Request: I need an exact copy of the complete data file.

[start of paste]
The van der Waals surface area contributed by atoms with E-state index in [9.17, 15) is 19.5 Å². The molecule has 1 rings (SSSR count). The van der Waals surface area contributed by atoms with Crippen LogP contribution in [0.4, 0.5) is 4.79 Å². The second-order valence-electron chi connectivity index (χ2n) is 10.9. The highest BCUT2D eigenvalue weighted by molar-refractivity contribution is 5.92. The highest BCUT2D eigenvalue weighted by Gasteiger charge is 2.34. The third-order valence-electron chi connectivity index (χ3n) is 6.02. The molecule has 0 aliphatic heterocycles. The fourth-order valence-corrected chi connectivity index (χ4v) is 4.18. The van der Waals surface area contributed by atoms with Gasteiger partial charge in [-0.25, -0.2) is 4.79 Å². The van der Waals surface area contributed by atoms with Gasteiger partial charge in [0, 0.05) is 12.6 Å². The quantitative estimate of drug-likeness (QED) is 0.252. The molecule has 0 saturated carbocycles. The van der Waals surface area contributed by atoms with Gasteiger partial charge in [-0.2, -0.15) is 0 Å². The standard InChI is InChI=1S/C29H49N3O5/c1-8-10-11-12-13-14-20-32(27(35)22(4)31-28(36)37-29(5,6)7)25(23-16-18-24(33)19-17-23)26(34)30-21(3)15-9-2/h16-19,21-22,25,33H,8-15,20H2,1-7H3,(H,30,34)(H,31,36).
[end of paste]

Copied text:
The van der Waals surface area contributed by atoms with E-state index in [9.17, 15) is 19.5 Å². The molecule has 1 rings (SSSR count). The van der Waals surface area contributed by atoms with Crippen LogP contribution in [0.4, 0.5) is 4.79 Å². The second-order valence-electron chi connectivity index (χ2n) is 10.9. The highest BCUT2D eigenvalue weighted by molar-refractivity contribution is 5.92. The highest BCUT2D eigenvalue weighted by Gasteiger charge is 2.34. The third-order valence-electron chi connectivity index (χ3n) is 6.02. The molecule has 0 aliphatic heterocycles. The fourth-order valence-corrected chi connectivity index (χ4v) is 4.18. The van der Waals surface area contributed by atoms with Gasteiger partial charge in [-0.25, -0.2) is 4.79 Å². The van der Waals surface area contributed by atoms with Gasteiger partial charge in [0, 0.05) is 12.6 Å². The quantitative estimate of drug-likeness (QED) is 0.252. The molecule has 0 saturated carbocycles. The van der Waals surface area contributed by atoms with Gasteiger partial charge in [-0.2, -0.15) is 0 Å². The standard InChI is InChI=1S/C29H49N3O5/c1-8-10-11-12-13-14-20-32(27(35)22(4)31-28(36)37-29(5,6)7)25(23-16-18-24(33)19-17-23)26(34)30-21(3)15-9-2/h16-19,21-22,25,33H,8-15,20H2,1-7H3,(H,30,34)(H,31,36).